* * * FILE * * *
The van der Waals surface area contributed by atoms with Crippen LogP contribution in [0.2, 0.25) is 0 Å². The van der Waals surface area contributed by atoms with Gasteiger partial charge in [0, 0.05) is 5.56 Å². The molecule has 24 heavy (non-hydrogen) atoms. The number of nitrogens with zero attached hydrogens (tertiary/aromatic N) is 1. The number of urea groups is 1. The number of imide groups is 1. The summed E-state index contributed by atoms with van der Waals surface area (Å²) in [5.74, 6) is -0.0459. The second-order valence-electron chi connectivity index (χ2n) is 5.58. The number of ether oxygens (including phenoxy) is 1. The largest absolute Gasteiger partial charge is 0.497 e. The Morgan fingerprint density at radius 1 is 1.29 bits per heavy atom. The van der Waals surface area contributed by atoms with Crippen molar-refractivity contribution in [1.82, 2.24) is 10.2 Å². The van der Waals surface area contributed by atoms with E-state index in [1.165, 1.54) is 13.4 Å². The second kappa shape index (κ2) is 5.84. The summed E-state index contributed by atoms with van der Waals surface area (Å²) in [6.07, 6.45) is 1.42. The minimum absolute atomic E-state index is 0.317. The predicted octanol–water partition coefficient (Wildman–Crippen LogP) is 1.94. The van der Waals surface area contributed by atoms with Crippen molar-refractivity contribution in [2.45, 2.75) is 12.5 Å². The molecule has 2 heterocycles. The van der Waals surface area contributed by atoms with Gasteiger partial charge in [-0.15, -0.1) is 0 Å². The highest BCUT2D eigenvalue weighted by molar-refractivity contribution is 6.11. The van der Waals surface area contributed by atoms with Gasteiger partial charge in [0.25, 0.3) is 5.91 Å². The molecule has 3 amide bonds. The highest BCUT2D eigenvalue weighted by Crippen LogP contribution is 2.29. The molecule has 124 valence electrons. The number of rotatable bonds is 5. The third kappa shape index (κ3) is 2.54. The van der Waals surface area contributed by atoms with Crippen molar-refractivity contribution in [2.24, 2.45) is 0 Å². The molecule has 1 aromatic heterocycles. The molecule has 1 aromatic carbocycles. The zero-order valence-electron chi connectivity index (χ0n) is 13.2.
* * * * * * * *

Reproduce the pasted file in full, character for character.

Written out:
The van der Waals surface area contributed by atoms with Crippen LogP contribution in [0.2, 0.25) is 0 Å². The van der Waals surface area contributed by atoms with Gasteiger partial charge in [0, 0.05) is 5.56 Å². The molecule has 24 heavy (non-hydrogen) atoms. The number of nitrogens with zero attached hydrogens (tertiary/aromatic N) is 1. The number of urea groups is 1. The number of imide groups is 1. The summed E-state index contributed by atoms with van der Waals surface area (Å²) in [5.74, 6) is -0.0459. The second-order valence-electron chi connectivity index (χ2n) is 5.58. The number of ether oxygens (including phenoxy) is 1. The largest absolute Gasteiger partial charge is 0.497 e. The Morgan fingerprint density at radius 1 is 1.29 bits per heavy atom. The van der Waals surface area contributed by atoms with Crippen molar-refractivity contribution in [1.82, 2.24) is 10.2 Å². The van der Waals surface area contributed by atoms with E-state index in [1.165, 1.54) is 13.4 Å². The second kappa shape index (κ2) is 5.84. The summed E-state index contributed by atoms with van der Waals surface area (Å²) in [6.07, 6.45) is 1.42. The minimum absolute atomic E-state index is 0.317. The predicted octanol–water partition coefficient (Wildman–Crippen LogP) is 1.94. The van der Waals surface area contributed by atoms with Crippen molar-refractivity contribution in [2.45, 2.75) is 12.5 Å². The molecule has 2 heterocycles. The van der Waals surface area contributed by atoms with Gasteiger partial charge in [-0.15, -0.1) is 0 Å². The highest BCUT2D eigenvalue weighted by molar-refractivity contribution is 6.11. The van der Waals surface area contributed by atoms with Gasteiger partial charge in [0.25, 0.3) is 5.91 Å². The molecule has 3 amide bonds. The highest BCUT2D eigenvalue weighted by Crippen LogP contribution is 2.29. The molecule has 124 valence electrons. The number of rotatable bonds is 5. The third kappa shape index (κ3) is 2.54. The van der Waals surface area contributed by atoms with Crippen molar-refractivity contribution in [2.24, 2.45) is 0 Å². The molecule has 1 aromatic heterocycles. The molecule has 1 aromatic carbocycles. The zero-order valence-electron chi connectivity index (χ0n) is 13.2.